Near a fortnight had passed before I attempted to restrain their affliction; for premature consolation is but

the remembrancer of sorrow. During this interval, my thoughts were employed on some future means of

supporting them; and at last a small Cure of fifteen pounds a year was offered me in a distant neighbourhood,

where I could still enjoy my principles without molestation. (23-4)

For verse, try to keep the original formatting of the poem as much as possible:

In his poem "If-," Rudyard Kipling writes:

If you can keep your head when all about you

Are losing theirs and blaming it on you,

If you can trust yourself when all men doubt you,

But make allowance for their doubting too;

If you can wait and not be tired by waiting,

Or being lied about, don't deal in lies,

Or being hated, don't give way to hating . . . (1-7)


Truncating Quotes

Sometimes it is necessary to truncate quotes in the interests of focus or space. MLA style allows you to use an ellipse . . . to delete or alter your quote to align it with your argument. You can see an ellipse on the last line of the Kipling quote above - it tells the reader that critical focus is on the first seven lines in the poem but that the poem is longer. Ellipses must have spaces between each period.

You may also use square brackets [ ] to make it clear to your reader that the text within them does not belong to the original source.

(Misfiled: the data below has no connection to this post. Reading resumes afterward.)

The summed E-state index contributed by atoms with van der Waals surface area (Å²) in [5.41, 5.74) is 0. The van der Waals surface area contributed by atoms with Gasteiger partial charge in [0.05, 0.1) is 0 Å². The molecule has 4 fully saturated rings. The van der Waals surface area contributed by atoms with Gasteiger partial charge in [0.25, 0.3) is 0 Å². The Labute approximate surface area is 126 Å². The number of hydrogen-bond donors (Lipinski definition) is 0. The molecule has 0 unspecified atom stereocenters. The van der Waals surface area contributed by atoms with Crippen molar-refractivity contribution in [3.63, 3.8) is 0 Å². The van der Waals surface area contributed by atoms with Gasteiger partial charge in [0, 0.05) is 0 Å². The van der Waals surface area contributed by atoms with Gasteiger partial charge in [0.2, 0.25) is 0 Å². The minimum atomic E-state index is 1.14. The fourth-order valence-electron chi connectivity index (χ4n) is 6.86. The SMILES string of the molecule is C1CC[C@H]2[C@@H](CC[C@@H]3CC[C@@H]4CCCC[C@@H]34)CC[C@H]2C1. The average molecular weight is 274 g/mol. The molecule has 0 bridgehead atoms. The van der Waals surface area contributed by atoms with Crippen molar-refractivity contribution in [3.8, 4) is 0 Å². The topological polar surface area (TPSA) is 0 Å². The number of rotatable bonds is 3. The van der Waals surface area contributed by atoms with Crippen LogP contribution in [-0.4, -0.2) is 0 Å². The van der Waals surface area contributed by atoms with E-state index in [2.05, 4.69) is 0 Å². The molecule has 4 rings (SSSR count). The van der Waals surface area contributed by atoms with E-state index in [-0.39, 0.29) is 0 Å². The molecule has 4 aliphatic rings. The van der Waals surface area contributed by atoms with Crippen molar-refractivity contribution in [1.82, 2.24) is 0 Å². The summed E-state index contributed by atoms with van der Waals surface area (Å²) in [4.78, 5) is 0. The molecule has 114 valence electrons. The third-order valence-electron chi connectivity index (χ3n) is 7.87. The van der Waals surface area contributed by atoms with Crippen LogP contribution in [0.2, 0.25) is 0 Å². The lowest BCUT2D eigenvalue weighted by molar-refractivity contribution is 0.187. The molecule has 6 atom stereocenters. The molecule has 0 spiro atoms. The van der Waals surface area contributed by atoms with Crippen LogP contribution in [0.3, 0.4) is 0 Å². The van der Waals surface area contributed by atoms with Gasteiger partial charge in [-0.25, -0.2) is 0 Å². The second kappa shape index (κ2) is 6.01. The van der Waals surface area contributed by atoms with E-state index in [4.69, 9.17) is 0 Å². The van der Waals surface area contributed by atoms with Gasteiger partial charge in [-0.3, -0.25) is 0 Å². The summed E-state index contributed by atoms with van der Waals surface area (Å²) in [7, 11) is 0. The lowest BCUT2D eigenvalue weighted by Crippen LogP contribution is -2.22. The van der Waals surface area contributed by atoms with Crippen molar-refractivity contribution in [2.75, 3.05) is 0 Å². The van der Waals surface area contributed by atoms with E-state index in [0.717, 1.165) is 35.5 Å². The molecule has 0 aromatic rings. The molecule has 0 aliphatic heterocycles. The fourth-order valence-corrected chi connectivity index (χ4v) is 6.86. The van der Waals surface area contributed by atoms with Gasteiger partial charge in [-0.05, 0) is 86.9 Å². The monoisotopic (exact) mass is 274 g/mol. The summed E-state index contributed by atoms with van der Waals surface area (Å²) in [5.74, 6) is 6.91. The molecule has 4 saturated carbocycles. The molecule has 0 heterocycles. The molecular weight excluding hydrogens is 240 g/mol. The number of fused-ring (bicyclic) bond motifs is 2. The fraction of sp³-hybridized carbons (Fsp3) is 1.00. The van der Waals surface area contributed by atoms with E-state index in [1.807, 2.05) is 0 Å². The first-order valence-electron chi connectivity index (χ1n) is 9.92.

Use square brackets to provide on-the-fly definitions of important or obscure words, or to include contextual information on literary character names, etc:

Laplanche and Pontalis write that puppies are "a great anxiogenic [anxiety-creating] force in the psyche" (44).

Square brackets and ellipses allow you to truncate a quote in the interests of space or focus while retaining content:

For Wordsworth [and his Classical models] both pastoral poet and reader are located in the jarring world of commerce while contemplating the tranquility of the pastoral bower.  And like Virgil, he frequently frames his pastoral excursions by discordant historical events . . . [in this way Wordsworth] assigns to pastoral norms a formative role in the poet’s heroic quest. (Metzger 64-5)

For verse, you may omit entire lines in the following manner:

In his poem "If-," Rudyard Kipling writes:

If you can keep your head when all about you

Are losing theirs and blaming it on you,



If you can wait and not be tired by waiting,

Or being lied about, don't deal in lies,

Or being hated, don't give way to hating... (1-2, 5-7)


Multiple Works, One Author

If you use more than one work from an author, cite the author's last name as per usual, but follow it with an abbreviation of the work's title. If you use Julia Smith's Canada Before 9/11 as well as her America in 2010, you can cite them as follows:

Julia Smith has made this point in her first post-911 work (Canada 54), and while other commentators have criticized her reasoning as spurious, she has developed and extended her argument in recent years (Smith, America 177).


Multiple Works in a Citation